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2016 NICE Major Trauma Guidelines. The pre-hospital recommendations.

21 Feb

NICE released the 2016 Major trauma Guidelines.

Many interesting recommendations where made for pre-hospital and in hospital providers about several topics

  • Airway management

  • Chest trauma

  • Haemorrage control

  • Circulatory access

  • Volume resuscitation

  • Fluid replacement

  • Pain management

  • Documentation

  • Training

Here is the Excerpt regarding the pre-hospital settings

Download the full guidelines for in-hospital recommendations and full description of Guidelines process and rationale behind every single recommendation

Download the full Guidelines at:

Major trauma: assessment and initial management

NICE guidelines [NG39] Published date: February 2016

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The 3-3-2 rule. A pratical tool for predicting the difficult airway on the field

31 Mag

3_3_2_ruleThe 3-3-2 rule is part of the evaluation in a patient for a predicted difficult airway. This evaluation can be done on an unconscious patient in supine position and is reliable tool for the anticipation of a difficult BVM ventilation and intubation out of the hospital.

In the video you can see the 3-3-2- rule application on a patient with a predicted difficult airway. .

This patient was difficult to BVM ventilate (cause of the “sloopy” chin) and was intubated in VL with the aid of a bougie.
In this case the predicted difficulty of the airway, determined the choice of VL bougie aided intubation as first choice for the airway management, avoiding so multiple attempts. This choice was of more importance view the difficulty of BVM ventilation that would have conducted to a critical desaturation during the intubation attempts.

The invasive airway management is a critical skill in out of hospital emergency medicine and, when indicated, not avoidable. Predicting in advance the difficulty is important to choose the right plan and avoiding multiple attempts.

View in Prezi.com

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My favourite VL view to increase first pass intubation

8 Feb

A debate is ongoing among #FOAMED social media about increasing first passage rate in tracheal intubation and some difficulties when using VL.

At the beginning of my experience with VL I experienced some difficulties, but with a radical change in technical approach I reached a good security on first pass success.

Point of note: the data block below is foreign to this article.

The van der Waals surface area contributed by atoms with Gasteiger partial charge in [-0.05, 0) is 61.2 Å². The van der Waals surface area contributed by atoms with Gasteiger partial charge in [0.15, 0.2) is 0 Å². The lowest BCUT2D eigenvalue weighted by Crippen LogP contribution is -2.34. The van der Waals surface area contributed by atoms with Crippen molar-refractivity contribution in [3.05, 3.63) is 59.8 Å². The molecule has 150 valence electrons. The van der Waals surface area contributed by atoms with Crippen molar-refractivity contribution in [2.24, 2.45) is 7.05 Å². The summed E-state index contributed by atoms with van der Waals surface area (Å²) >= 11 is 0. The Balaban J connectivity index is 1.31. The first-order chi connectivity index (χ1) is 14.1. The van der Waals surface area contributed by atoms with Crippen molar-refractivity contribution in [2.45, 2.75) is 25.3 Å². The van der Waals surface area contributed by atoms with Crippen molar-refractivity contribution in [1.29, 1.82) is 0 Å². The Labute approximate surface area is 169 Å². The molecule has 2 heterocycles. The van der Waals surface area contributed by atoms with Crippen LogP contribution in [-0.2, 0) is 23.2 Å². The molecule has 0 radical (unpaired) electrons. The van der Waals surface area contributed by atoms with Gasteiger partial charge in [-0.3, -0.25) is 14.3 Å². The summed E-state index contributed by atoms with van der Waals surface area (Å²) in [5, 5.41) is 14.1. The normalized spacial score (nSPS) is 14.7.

Here are my consideration and I hope will be useful for anyone is starting using VL

 

There are some fundamental differences in VL technique respect to DL, that makes the DL more easy and intuitive to pass the tube trough the cords.

3axys

The 3 axys theory for airway management

“Sniffing position” align the pharyngeal axis with the laryngeal one

Sniffing position

Sniffing position

Perfoming Direct Laryngoscopy with the laryngoscope we align the mouth axis to have a direct view of the cords.

DL view

DL VIEW

 

 

 

 

 

 

 

 

 

 

This view coincide with the route for passing the tube, making this step intuitive and easy.

 

When using a Video Laryngoscope we take our eyes right in front of the larynx, having a perfect “video” view of the vocal cords, but also minimally modifying the axis of the mouth.

Visione in videolaringoscopia

VL VIEW

This difference makes the act of passing the tube not so easy and not so intuitive, cause of the contrast between the perfect video laryngeal view and the not easy passage of the tube trough the cords.

In those cases the stylet, the Bougie/Froban or the external glottic maneuvers, are useful to facilitate the video-intubation.

tubo stylet

Golf stick shape of the tube+stylet

But the first goal is to reach this view on the screen of the videolaryngoscope.

IMG_1278

I want to have the epiglottis right at the center of the screen and this comes prior of a good view of the larynx.

Epiglottoscopy is the key point of my management of the airways in general and when prforming VL in particular.

Having the epiglottis in central position on the screen allow to:

  • lower the glottic plane facilitating intubation
  • decrease  the force to apply on the airways minimizing traumatism and neck movement in case of trauma.
  • fits all the difficult airway situations because a poor view of the cords is what you are looking for!

If you agree, memorize my favorite view and reach for it when using a video device to mange the airways.

All comments are welcome so please let me know your thoughts.

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Settaggio iniziale del ventilatore polmonare.

27 Ago

Uno degli skill importanti per la gestione del paziente critico in emergenza è il settaggio e la gestione del ventilatore polmonare.

La scelta della modalità di ventilazione ed il settaggio consapevole dei parametri ventilatori spesso scoraggia l’uso di uno strumento fondamentale, per chi fin dalla fase preospedaliera deve gestire il malato critico che necessita di assistenza ventilatoria.

La familiarità con concetti base, ma non per questo scontati, di fisiopatologia polmonare, ma anche un piano operativo predefinito da applicare ed adattare volta per volta alle varie situazioni cliniche, sono di basilare importanza per il settaggio in emergenza del ventilatore.